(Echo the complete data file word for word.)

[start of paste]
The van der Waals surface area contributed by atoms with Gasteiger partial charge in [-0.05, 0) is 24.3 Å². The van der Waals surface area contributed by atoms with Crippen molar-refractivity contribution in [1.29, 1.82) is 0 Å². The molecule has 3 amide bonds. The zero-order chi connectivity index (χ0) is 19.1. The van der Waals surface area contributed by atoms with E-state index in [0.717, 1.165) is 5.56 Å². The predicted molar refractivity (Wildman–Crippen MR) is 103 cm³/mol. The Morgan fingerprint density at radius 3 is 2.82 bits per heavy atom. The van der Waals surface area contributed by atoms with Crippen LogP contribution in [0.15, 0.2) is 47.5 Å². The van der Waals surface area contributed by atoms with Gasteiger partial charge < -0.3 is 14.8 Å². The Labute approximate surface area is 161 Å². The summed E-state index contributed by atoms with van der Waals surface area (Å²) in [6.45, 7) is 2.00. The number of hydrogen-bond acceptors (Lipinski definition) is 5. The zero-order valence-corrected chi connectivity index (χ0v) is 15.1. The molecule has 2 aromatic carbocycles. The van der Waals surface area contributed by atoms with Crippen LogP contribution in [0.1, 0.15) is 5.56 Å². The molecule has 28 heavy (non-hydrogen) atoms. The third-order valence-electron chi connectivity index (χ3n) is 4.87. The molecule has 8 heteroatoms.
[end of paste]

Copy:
The van der Waals surface area contributed by atoms with Gasteiger partial charge in [-0.05, 0) is 24.3 Å². The van der Waals surface area contributed by atoms with Crippen molar-refractivity contribution in [1.29, 1.82) is 0 Å². The molecule has 3 amide bonds. The zero-order chi connectivity index (χ0) is 19.1. The van der Waals surface area contributed by atoms with E-state index in [0.717, 1.165) is 5.56 Å². The predicted molar refractivity (Wildman–Crippen MR) is 103 cm³/mol. The Morgan fingerprint density at radius 3 is 2.82 bits per heavy atom. The van der Waals surface area contributed by atoms with Crippen LogP contribution in [0.15, 0.2) is 47.5 Å². The van der Waals surface area contributed by atoms with Gasteiger partial charge < -0.3 is 14.8 Å². The Labute approximate surface area is 161 Å². The summed E-state index contributed by atoms with van der Waals surface area (Å²) in [6.45, 7) is 2.00. The number of hydrogen-bond acceptors (Lipinski definition) is 5. The zero-order valence-corrected chi connectivity index (χ0v) is 15.1. The molecule has 2 aromatic carbocycles. The van der Waals surface area contributed by atoms with Crippen LogP contribution in [0.1, 0.15) is 5.56 Å². The molecule has 28 heavy (non-hydrogen) atoms. The third-order valence-electron chi connectivity index (χ3n) is 4.87. The molecule has 8 heteroatoms.